By Michele Byers
Want to do something nice for your brain?
You could eat fish, the reputed “brain food,” or try problem-solving, mend-bending exercises and puzzles.
Or you could step into a quiet green space and give your mind a mini-break.
A growing body of evidence suggests one of the things you can do for your brain is visiting a park or natural environment. It’s soothing and may even help you function more efficiently at work!
Gregory Bratman, a graduate student at Stanford University, conducted two recent studies designed to measure how spending time in green, natural spaces impacts our brains.
In the first study, Bratman and his colleagues found that volunteers who strolled through a quiet, leafy section of campus were happier and more attentive than those who walked for the same length of time near a loud, busy highway.
The second study aimed to find out why, if and how spending time in nature actually changed the brain in some way. Bratman and his team examined what walking in a natural setting does to our tendency to brood or worry about our lives.
Known to scientists as “morbid rumination,” this kind of brooding can lead to depression. It’s associated with a part of the brain called the subgenual prefrontal cortex.
The study showed a 90-minute walk in nature decreases rumination, as reported by participants, as well as neural activity in the subgenual prefrontal cortex. A 90-minute walk in an urban setting, on the other hand, had no impact on rumination or neural activity.
According the authors, the study “suggests that accessible natural areas within urban contexts may be a critical resource for mental health in our rapidly urbanizing world.”
Another study, this one by Kate Lee of the University of Melbourne in Australia, found that even smaller bursts of exposure to nature make a difference.
In Lee’s study, 150 students were tested in their ability to maintain focus and attention. They had to quickly tap or not tap a keyboard key in response to a series of numbers flashing by rapidly on their computer screens.
The students performed the so-called “Sustained Attention to Response Task” test twice, with a short break. During the break, half the students were shown an image of a cement building rooftop while the other half were shown a building rooftop covered in grass and flowers.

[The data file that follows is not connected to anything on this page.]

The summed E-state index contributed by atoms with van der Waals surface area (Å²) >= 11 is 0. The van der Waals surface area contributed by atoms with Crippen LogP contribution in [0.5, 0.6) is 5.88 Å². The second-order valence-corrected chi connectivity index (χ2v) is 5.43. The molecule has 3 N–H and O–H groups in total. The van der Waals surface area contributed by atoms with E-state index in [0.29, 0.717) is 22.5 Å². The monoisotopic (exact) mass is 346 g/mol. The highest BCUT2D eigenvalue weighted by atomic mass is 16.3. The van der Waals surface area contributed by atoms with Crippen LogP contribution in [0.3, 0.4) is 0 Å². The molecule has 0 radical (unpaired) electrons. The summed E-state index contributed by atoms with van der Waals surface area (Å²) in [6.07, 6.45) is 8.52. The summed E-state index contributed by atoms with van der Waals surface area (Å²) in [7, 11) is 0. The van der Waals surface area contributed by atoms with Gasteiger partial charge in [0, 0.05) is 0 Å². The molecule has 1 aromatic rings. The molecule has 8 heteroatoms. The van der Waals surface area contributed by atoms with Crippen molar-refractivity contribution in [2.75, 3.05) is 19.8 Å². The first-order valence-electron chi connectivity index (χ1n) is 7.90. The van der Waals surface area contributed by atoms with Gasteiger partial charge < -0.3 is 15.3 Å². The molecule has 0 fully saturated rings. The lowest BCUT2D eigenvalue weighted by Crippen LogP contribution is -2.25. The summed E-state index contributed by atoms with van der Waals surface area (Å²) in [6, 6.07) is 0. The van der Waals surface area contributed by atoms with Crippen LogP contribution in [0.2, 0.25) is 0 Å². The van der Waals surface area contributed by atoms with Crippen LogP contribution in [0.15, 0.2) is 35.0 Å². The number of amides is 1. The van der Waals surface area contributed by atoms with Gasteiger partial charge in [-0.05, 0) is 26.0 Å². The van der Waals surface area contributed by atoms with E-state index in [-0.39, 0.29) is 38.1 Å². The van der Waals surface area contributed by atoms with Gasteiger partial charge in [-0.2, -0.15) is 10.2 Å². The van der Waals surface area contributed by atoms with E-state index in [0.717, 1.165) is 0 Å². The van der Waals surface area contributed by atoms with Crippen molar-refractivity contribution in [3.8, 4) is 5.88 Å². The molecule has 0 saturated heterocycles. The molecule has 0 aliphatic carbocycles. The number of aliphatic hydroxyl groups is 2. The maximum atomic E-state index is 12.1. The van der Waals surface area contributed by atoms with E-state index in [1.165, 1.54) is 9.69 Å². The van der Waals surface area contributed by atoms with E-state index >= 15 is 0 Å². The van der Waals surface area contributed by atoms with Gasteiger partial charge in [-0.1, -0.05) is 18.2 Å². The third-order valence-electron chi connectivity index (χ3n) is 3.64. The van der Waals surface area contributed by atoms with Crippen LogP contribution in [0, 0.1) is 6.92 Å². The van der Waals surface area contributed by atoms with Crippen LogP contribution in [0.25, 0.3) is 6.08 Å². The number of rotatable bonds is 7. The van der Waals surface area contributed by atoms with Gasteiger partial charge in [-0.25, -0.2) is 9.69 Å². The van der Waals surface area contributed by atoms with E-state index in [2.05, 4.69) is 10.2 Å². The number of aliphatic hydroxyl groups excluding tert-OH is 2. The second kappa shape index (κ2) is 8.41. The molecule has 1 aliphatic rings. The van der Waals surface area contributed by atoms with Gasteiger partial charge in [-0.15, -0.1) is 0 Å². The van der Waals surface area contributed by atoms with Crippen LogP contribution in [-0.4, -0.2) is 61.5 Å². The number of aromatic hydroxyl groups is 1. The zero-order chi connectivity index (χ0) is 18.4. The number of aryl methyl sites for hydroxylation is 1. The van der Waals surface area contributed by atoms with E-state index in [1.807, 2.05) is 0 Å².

The results? You guessed it! The students shown the pastoral green roof scene performed better on the task, showing less fluctuation in reaction time and making fewer errors. They also reported “restorative” feelings after seeing images of grass and flowers.
“Nature can provide cognitive benefits in much shorter timeframes and in smaller amounts than previously demonstrated,” the authors concluded.
For anybody who works on computers all day in an office — and that’s a lot of us — the implications are clear.
“Modern work drains attention throughout the day so providing boosted ‘green micro-breaks’ may provide mental top-ups to offset declining attention,” Lee told the Washington Post.
So do your brain a favor and get into nature. You have few excuses to stay inside since there’s no shortage of parks and preserves all over New Jersey where you can soothe your mind, increase your mental functions and get some exercise to boot.
For an online map of trails in New Jersey, visit these sites: http://www.njconservation.org/recreation.htm, njtrails.org and nynjtc.org.
Michele Byers is executive director of the New Jersey Conservation Foundation. For more information, contact her at firstname.lastname@example.org or visit NJCF’s website at www.njconservation.org.
By Michele Byers